EU backs Grilloumi imitator over Halloumi

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EU courts have backed a Swedish rival in the Halloumi trade war after they dismissed Cyprus’ application to annul the registration of an imitator GRILLOUMI to the crown.

Cyprus has lost another halloumi battle in European courts, the second since the traditional cheese was granted the status of a Product of Designated Origin (PDO).

EU courts have ruled in favour of Bulgarian and Swedish imitators.

In this verdict, the European General Court determined no significant risk of brand name confusion between “Grilloumi” and Halloumi.

Grilloumi is produced by a Swedish company specializing in Mediterranean cuisine, claiming to offer genuine Greek grill cheese.

The Swedish company officially registered their brand name as a trademark within the European Union in 2016.

In February of the following year, Cyprus appealed this registration, citing the nation’s trademark registration of the word “halloumi” as a locally produced product.

Initially, Cyprus’ appeal was rejected by the European Union Intellectual Property Office in 2018, and a subsequent appeal met with dismissal by the Fourth Appellate Court in July of the same year.

In 2022, Cyprus sought to overturn the decision by bringing the matter before the European Court of Justice, arguing that an erroneous criterion had been employed in assessing the potential for confusion and there had been a misjudgement regarding the distinctiveness of the two words and their associated products.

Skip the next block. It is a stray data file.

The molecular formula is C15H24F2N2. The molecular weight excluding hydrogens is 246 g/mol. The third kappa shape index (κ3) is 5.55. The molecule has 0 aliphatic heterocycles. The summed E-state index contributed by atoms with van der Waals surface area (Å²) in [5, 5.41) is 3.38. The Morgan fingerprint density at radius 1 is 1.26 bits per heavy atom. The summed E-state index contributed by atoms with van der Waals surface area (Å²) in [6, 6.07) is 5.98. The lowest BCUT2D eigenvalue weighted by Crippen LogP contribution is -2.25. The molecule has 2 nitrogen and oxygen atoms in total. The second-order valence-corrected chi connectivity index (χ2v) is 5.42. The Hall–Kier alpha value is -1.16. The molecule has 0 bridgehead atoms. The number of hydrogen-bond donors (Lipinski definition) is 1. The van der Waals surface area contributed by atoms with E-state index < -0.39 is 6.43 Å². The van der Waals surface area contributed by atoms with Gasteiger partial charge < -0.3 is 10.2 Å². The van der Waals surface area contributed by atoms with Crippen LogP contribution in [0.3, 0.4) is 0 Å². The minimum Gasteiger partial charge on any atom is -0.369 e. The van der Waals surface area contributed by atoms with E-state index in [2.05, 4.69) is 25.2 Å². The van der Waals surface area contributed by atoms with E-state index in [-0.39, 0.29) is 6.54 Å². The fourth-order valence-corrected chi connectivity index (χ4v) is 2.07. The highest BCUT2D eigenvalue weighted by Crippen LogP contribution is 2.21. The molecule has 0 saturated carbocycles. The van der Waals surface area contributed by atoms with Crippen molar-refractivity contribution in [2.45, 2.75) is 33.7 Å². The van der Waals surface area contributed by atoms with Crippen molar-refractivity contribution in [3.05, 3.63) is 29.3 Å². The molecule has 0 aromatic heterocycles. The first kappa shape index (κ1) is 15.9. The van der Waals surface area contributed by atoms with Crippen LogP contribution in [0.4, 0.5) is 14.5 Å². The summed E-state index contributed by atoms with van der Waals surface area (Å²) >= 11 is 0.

With the latest decision, Cyprus has faced another setback in protecting its prized cheese.

Nicosia retains a two-month window to file an appeal, but an appeal can be pursued only concerning legal issues.

Dairy producers in Cyprus seem to be coming to terms with the new rules of the game, as authorities appear increasingly unable to fend off impostors.

In recent comments to the Financial Mirror, the head of the Cyprus Dairy Producers Association, Marios Constantinou, argued that Cyprus should no longer be dedicating resources to challenging such copycats.

Asked about the possibility of imitators displacing halloumi or taking a large portion of the market pie, Constantinou said that the island’s cheese makers should not be overly worried.

“We have a distinct product, protected by the PDO file and its strict criteria, including the clause that the cheese must be made in Cyprus with Cypriot milk,” said Constantinou.

The collective wordmark ‘halloumi’ was registered on 14 July 2000 and remains across the EU and UK. It is supposed to protect the product against any imitators in the bloc.

The line of defence was to become stronger with the approval of the PDO file in 2020.

Shielded behind the newly acquired PDO status, Cyprus’ white cheese makers and authorities believed they could make the most from the ever-growing market.

Halloumi cheese is considered the island’s ‘white gold’ worth €1.34 bln in exports from 2017 to 2021, with revenue expected to grow exponentially in the coming years.

According to the Ministry of Commerce, Cyprus dairy producers in 2022 exported halloumi worth €284 mln.